PCM or Bitstream from Blu-ray Player
In terms of audio quality, it doesn't matter; the results should be identical either way. I suppose there might be a slight difference between the decoder in the player and AVR; to find out, all you have to do is try it both ways and see if you hear a difference. I bet you won't. And you shouldn't have to tell the AVR which stream to expect; it should detect and process the stream automatically.
The main reason to use PCM instead of bitstream is that with PCM, you can hear any secondary audio that might be on the discthings like commentaries during the movie and sounds when you click on a menu item. In most cases, if you select the bitstream output, the player does not mix the secondary audio with the main soundtrack, so it is not sent to the AVR. Some players offer a "bitstream/re-encode" option that re-encodes everything to standard DTS or Dolby Digital, and you can hear the secondary audio in this case, but I don't recommend it because the lossless audio is converted into lossy audio, lowering the sound quality.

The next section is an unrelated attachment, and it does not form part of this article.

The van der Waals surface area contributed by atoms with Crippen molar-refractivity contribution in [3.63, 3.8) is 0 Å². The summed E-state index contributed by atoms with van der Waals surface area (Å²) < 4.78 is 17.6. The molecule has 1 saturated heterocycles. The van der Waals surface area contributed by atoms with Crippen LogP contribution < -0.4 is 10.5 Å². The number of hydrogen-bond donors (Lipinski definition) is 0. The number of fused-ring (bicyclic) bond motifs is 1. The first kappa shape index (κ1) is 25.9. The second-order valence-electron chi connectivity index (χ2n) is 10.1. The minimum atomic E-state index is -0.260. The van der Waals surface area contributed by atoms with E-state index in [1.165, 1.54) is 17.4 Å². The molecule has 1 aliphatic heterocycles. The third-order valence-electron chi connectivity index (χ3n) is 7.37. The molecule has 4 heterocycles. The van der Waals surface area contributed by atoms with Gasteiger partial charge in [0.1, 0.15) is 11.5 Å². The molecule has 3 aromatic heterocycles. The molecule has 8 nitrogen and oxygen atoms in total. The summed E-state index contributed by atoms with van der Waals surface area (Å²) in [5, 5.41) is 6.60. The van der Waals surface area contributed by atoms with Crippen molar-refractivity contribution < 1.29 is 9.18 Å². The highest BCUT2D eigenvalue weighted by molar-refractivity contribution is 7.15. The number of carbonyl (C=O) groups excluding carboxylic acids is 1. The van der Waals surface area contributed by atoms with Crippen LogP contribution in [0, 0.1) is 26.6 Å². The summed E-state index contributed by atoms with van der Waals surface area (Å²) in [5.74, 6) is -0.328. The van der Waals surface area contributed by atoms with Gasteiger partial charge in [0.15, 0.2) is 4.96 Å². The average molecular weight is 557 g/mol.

Home Theater reviewer Tom Norton generally uses the bitstream output, because that way, his Integra pre/pro indicates exactly which format he's listening to. If he selects the PCM output, the pre/pro only indicates that it's multichannel. Your Onkyo AVR does something similar as seen in the drawing of its display above, so if you want to be sure of which format you're hearingand you don't care about the secondary audiouse bitstream. Otherwise, use PCM so you can hear the secondary audio.
If you have an A/V question, please send it to firstname.lastname@example.org.